Reply With Quote Quick reply to this message
 
Old 06-01-2013, 10:53 AM
 
3 posts, read 7,253 times
Reputation: 11
Did you ever find out what your ceiling was worth? I am in a situation like yours and I am just starting to market an old church in Indiana with ceiling tiles that are in excellent condition. The church is looking to sell the tiles to raise money for a new church. Any help would be appreciated.
Reply With Quote Quick reply to this message
 
Old 06-01-2013, 06:55 PM
Status: "OUCH!! :*(" (set 8 days ago)
 
1,673 posts, read 676,827 times
Reputation: 2252
Some items are worth more in their original state. If you "clean" up or change the patina in any way, you may lose value in the item.
Reply With Quote Quick reply to this message
 
Old 06-03-2013, 10:22 AM
 
1,846 posts, read 1,052,151 times
Reputation: 1960
look on ebay,
Old Tin Ceiling Tiles in Antique Ceiling Tiles | eBay

and just google it. They run from 5 bucks to 40 bucks each and even more.
Reply With Quote Quick reply to this message
 
Old 06-05-2013, 01:55 PM
 
Location: Grosse Ile Michigan and Sometimes Orange County CA
15,820 posts, read 28,597,550 times
Reputation: 11638
Asking price and selling price will be very different.

Price will depend in part on how you sell them. You can sometimes get more selling them individually, but after you sell a handful, there will be fewer and fewer buyers, what will you do with the rest? Do you have three years to list them continually on Ebay and sell them one at a time?

Selling them as a set is a faster way to sell them all but will bring less money per panel. They still make many of the old patterns using old molds or new molds copied from old ones. Thus, you will get more for a pattern that is not available new. The problem with old ceiling tiles is that few rooms will be configured exactly alike. Thus, you have to buy either way too many panels or put wood between or around them to make them fit. Further the crown molding is not likely to fit a different room. Thus, in most cases, unless the new room is much much smaller, or the buyer can find some new molding that works with your tin ceiling, it will not look right in another room.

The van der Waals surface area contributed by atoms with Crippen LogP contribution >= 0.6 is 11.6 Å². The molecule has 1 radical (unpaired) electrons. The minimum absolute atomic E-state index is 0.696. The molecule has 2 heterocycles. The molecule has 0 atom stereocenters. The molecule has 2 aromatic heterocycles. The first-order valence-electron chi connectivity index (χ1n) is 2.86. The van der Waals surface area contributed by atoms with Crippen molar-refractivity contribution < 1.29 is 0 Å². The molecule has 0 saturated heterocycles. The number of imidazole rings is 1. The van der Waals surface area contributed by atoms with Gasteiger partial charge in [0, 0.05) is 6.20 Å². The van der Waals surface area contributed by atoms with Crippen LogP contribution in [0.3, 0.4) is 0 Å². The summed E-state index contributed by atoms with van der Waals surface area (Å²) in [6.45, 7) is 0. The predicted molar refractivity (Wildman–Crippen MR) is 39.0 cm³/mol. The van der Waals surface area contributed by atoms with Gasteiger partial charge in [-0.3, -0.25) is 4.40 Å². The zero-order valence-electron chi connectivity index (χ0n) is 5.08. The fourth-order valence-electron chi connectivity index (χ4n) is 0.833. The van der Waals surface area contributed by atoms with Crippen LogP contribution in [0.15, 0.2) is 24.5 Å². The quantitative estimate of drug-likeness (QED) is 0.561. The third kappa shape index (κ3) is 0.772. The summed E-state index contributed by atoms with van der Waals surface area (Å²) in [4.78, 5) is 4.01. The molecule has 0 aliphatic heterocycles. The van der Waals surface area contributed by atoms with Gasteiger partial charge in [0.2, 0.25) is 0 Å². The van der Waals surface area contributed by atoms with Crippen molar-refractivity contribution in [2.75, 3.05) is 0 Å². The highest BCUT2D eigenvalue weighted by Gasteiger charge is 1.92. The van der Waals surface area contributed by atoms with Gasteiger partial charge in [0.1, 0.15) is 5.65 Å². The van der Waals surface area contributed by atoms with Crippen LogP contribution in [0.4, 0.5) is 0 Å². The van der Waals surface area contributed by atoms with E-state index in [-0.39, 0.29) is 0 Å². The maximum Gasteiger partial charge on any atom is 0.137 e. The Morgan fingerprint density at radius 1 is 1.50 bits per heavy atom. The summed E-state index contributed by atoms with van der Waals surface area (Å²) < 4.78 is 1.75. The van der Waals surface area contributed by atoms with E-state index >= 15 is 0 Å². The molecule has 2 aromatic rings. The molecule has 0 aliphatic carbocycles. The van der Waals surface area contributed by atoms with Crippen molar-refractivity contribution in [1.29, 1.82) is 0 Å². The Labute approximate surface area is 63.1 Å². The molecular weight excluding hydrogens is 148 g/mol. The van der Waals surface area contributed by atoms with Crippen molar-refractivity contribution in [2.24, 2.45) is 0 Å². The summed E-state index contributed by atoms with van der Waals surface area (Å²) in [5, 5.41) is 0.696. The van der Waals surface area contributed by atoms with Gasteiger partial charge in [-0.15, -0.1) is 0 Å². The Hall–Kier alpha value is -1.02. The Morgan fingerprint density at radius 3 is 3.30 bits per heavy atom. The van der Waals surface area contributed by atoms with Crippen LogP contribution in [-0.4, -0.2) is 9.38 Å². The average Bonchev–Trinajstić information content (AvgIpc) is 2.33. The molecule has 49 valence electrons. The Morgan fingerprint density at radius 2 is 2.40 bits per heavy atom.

I have bought old tin ceiling panels twice. The first time I learned how impractical it is to reuse them for a ceiling in a different room for the reasons set out above. I ended up re-selling the panels to an artist who wanted to make paintings on them. The second time I bought a set of really neat unique panels for $300. There are 28 of them and not quite enough to do all of the room where I want to use them. I will put 4" or 6" wood molding around each panel and around the edges of the room so I will have enough panels. I have to remove the old paint from them and repaint because some are rusty and other the paint has filled in a lot of the detail. It takes about an hour to prepare each panel for primer, so I am looking at 30 hours of work before I can prime, and paint them. I will need about $200 of primer and paint. Then I have to lay them out, design and build the wood moldings and instal the whole thing. When I am done, I will probably have 300 hours of work into it and $600 to $1000 for materials (depending on the types of wood I use), plus the $300 purchase price. Not worth it except as a DIY project, it would cost $15,000 at $50 an hour. By comparison I bought new tin ceiling panels for about $1200 including the crown moldings. I painted them and then had them installed for $600 (including plywood underneath). No one can tell they are not original. This particular style of tin ceiling has been in use since at least 1893.